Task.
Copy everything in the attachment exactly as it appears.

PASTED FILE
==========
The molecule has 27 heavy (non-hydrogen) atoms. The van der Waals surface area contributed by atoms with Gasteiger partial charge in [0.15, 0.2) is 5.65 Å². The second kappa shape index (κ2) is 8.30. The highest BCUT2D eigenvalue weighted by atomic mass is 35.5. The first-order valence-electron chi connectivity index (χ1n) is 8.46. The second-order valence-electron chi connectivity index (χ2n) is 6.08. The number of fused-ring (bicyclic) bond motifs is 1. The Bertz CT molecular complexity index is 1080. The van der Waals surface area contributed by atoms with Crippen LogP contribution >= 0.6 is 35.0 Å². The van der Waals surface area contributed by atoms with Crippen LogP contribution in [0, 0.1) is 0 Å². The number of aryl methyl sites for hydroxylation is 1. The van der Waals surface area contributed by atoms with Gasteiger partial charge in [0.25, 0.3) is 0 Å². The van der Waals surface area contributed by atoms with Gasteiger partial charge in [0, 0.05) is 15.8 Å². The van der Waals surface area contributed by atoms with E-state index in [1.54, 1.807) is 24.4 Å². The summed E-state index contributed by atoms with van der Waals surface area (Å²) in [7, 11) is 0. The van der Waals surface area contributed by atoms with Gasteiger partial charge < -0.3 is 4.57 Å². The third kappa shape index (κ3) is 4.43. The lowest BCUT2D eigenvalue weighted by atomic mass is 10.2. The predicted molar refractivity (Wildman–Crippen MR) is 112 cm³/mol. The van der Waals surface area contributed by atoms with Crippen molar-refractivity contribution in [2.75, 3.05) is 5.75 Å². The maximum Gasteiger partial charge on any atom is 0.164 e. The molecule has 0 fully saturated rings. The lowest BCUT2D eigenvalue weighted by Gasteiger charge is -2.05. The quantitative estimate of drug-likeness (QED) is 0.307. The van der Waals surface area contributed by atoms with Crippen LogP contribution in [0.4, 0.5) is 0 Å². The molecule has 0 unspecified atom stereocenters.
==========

The molecule has 27 heavy (non-hydrogen) atoms. The van der Waals surface area contributed by atoms with Gasteiger partial charge in [0.15, 0.2) is 5.65 Å². The second kappa shape index (κ2) is 8.30. The highest BCUT2D eigenvalue weighted by atomic mass is 35.5. The first-order valence-electron chi connectivity index (χ1n) is 8.46. The second-order valence-electron chi connectivity index (χ2n) is 6.08. The number of fused-ring (bicyclic) bond motifs is 1. The Bertz CT molecular complexity index is 1080. The van der Waals surface area contributed by atoms with Crippen LogP contribution >= 0.6 is 35.0 Å². The van der Waals surface area contributed by atoms with Crippen LogP contribution in [0, 0.1) is 0 Å². The number of aryl methyl sites for hydroxylation is 1. The van der Waals surface area contributed by atoms with Gasteiger partial charge in [0.25, 0.3) is 0 Å². The van der Waals surface area contributed by atoms with Gasteiger partial charge in [0, 0.05) is 15.8 Å². The van der Waals surface area contributed by atoms with E-state index in [1.54, 1.807) is 24.4 Å². The summed E-state index contributed by atoms with van der Waals surface area (Å²) in [7, 11) is 0. The van der Waals surface area contributed by atoms with Gasteiger partial charge < -0.3 is 4.57 Å². The third kappa shape index (κ3) is 4.43. The lowest BCUT2D eigenvalue weighted by atomic mass is 10.2. The predicted molar refractivity (Wildman–Crippen MR) is 112 cm³/mol. The van der Waals surface area contributed by atoms with Crippen molar-refractivity contribution in [2.75, 3.05) is 5.75 Å². The maximum Gasteiger partial charge on any atom is 0.164 e. The molecule has 0 fully saturated rings. The lowest BCUT2D eigenvalue weighted by Gasteiger charge is -2.05. The quantitative estimate of drug-likeness (QED) is 0.307. The van der Waals surface area contributed by atoms with Crippen LogP contribution in [0.4, 0.5) is 0 Å². The molecule has 0 unspecified atom stereocenters.